Conclusion: The unique epidemiology of this HIV-infected population may be contributing to CD4(+) count change. Increased attention and resources focused on this high-risk population are needed to prevent disease progression and to improve overall health and quality of life.

No MeSH data available.


Related in: MedlinePlus

Time to antiretroviral therapy (ART) initiation among First Nations patients compared with patients of other ethnicities
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f2-jidmm-26-207: Time to antiretroviral therapy (ART) initiation among First Nations patients compared with patients of other ethnicities

Mentions: HCV coinfection, First Nations or Métis ethnicity, and IDU were highly correlated (Figure 1). Proportion of HCV coinfection is significantly higher in injection drug users compared with individuals who did not have a history of IDU (98.6% versus 25.8%; P<0.0001). Individuals self-identifying as of First Nations or Métis ethnicity experienced higher odds of having a history of IDU (OR 9.86 [95% CI 5.78 to 16.79]; P<0.0001) and HCV coinfection (OR 14.49 [95% CI 7.80 to 6.91]; P<0.0001). Time to ART initiation was not significantly different between First Nations or Métis and other ethnicity (P=0.43, log-rank test, Figure 2).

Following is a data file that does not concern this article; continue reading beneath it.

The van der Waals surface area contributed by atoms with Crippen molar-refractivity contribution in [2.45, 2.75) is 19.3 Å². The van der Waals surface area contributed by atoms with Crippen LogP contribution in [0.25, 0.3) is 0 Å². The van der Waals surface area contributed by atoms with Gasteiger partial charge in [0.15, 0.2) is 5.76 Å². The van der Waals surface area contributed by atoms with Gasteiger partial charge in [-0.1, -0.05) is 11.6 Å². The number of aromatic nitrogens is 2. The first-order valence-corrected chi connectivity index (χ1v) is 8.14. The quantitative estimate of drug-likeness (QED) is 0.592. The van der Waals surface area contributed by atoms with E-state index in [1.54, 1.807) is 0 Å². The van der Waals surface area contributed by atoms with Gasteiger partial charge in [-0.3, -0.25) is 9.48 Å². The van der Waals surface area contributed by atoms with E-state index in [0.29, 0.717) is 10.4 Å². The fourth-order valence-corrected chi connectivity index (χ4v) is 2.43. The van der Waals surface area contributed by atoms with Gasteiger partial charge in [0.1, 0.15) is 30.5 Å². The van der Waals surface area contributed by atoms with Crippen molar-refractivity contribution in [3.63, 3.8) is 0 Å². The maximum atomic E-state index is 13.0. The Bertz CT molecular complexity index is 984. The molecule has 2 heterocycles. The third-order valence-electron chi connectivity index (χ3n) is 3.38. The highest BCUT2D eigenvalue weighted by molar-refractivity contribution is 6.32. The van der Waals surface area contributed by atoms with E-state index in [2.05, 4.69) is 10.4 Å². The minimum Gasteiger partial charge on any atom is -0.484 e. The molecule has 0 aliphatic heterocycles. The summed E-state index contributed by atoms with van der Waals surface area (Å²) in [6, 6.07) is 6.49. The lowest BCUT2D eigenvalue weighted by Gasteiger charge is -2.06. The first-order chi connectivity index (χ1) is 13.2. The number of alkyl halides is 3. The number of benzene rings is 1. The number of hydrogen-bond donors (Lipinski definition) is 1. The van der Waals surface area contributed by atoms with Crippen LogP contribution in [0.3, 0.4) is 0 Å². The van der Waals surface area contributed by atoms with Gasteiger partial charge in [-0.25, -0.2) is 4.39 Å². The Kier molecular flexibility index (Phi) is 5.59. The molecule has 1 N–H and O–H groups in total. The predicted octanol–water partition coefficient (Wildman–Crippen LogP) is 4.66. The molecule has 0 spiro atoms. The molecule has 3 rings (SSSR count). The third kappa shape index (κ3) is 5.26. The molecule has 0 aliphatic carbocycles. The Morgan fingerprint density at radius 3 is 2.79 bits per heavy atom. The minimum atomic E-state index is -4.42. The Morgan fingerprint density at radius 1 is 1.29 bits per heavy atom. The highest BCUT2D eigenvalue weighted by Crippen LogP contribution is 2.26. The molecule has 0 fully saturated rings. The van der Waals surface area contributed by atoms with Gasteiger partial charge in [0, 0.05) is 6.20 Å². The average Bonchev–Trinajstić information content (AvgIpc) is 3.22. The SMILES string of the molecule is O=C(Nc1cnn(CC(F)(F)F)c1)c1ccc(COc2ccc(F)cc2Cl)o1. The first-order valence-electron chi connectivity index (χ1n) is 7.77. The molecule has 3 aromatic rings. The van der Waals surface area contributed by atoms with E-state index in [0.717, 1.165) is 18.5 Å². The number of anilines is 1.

Identifying factors associated with changes in CD4(+) count in HIV-infected adults in Saskatoon, Saskatchewan.

Hunt K, Mondal P, Konrad S, Skinner S, Gartner K, Lim HJ - Can J Infect Dis Med Microbiol (2015 Jul-Aug)

Time to antiretroviral therapy (ART) initiation among First Nations patients compared with patients of other ethnicities
© Copyright Policy
Related In: Results  -  Collection

License
Show All Figures
getmorefigures.php?uid=PMC4556182&req=5